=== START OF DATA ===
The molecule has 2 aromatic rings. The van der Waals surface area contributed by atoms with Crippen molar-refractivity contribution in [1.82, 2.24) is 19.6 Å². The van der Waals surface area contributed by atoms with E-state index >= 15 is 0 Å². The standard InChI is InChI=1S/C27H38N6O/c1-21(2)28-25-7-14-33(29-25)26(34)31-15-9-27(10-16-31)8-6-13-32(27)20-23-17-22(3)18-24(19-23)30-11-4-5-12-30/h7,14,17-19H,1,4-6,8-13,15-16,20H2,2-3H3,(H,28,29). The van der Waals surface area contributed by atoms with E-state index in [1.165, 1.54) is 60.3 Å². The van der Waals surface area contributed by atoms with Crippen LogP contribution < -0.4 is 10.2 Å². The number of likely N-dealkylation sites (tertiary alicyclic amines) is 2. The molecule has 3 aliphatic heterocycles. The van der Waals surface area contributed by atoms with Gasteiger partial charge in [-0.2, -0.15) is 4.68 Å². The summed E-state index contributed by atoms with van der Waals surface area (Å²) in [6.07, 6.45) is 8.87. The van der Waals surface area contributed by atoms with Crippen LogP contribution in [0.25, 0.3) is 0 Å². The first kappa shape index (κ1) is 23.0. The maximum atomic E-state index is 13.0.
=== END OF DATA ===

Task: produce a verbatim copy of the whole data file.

The molecule has 2 aromatic rings. The van der Waals surface area contributed by atoms with Crippen molar-refractivity contribution in [1.82, 2.24) is 19.6 Å². The van der Waals surface area contributed by atoms with E-state index >= 15 is 0 Å². The standard InChI is InChI=1S/C27H38N6O/c1-21(2)28-25-7-14-33(29-25)26(34)31-15-9-27(10-16-31)8-6-13-32(27)20-23-17-22(3)18-24(19-23)30-11-4-5-12-30/h7,14,17-19H,1,4-6,8-13,15-16,20H2,2-3H3,(H,28,29). The van der Waals surface area contributed by atoms with E-state index in [1.165, 1.54) is 60.3 Å². The van der Waals surface area contributed by atoms with Crippen LogP contribution < -0.4 is 10.2 Å². The number of likely N-dealkylation sites (tertiary alicyclic amines) is 2. The molecule has 3 aliphatic heterocycles. The van der Waals surface area contributed by atoms with Gasteiger partial charge in [-0.2, -0.15) is 4.68 Å². The summed E-state index contributed by atoms with van der Waals surface area (Å²) in [6.07, 6.45) is 8.87. The van der Waals surface area contributed by atoms with Crippen LogP contribution in [0.25, 0.3) is 0 Å². The first kappa shape index (κ1) is 23.0. The maximum atomic E-state index is 13.0.